Theme/Style – Modernism, Social Realism, Abstract Expressionism, figurative art
Media – Oils, watercolors, murals
Artistic Focus – Considered by many to be the first California new figurative painter, David Park was “the first non-objective artist here to feel that the great international divide in the watershed of abstraction had been reached––the beginning of an American ‘post-abstract’ period.” And yet others say that Park’s career “is not the story of a switch from abstract to figurative; it is a complicated, fluctuating interplay of the two.” In addition to the use of linear contours and shapes as a means of expression, Park’s early work, in the period from 1930 to 1945, reflects his belief that the human form is the most interesting object to paint. Prior to gaining widespread fame for his authoritative works of the 1950s, he experimented with lyrical genre scenes, Cubism and Abstract Expressionism.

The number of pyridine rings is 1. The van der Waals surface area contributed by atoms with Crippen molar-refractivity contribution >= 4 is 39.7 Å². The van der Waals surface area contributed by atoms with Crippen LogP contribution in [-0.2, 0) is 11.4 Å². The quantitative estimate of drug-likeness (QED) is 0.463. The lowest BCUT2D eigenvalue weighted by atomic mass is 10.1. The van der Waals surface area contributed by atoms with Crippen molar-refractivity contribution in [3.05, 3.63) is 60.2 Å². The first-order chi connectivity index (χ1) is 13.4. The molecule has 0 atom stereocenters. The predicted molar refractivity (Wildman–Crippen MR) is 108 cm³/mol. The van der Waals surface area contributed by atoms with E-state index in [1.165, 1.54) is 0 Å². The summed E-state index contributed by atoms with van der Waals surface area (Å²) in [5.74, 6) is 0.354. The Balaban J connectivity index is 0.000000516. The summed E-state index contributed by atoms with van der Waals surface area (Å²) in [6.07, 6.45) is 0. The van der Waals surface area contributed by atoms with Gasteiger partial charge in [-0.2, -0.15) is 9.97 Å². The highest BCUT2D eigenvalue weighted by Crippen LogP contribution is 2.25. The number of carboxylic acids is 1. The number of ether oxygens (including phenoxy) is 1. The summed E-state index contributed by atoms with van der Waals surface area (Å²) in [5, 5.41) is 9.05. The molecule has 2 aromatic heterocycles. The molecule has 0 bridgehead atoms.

Career Highlights –
- In 1930, he served as an assistant to Ralph Stackpole during the creation of the monumental sculptures adorning the front of the Pacific Stock Exchange in San Francisco.
- In 1944, he taught at the California School of Fine Arts. In 1955, Park joined the faculty of UC Berkeley.
- Park’s works often demonstrate a use of paint as the “subject,” as an “oozing, unstable, constantly moving plastic liquid mass”; the use of natural, organic forms or shapes; a highly developed concept of the function of color; and a distinctive concept of space that was either “expanding” or “centrifugal” in nature.
- His career was cut short by a diagnosis of terminal cancer.
- His last works were gouaches infused with Park’s customary “vitality, profundity, energy and warmth: his ‘gods’.”
Bibliographic references are available upon request.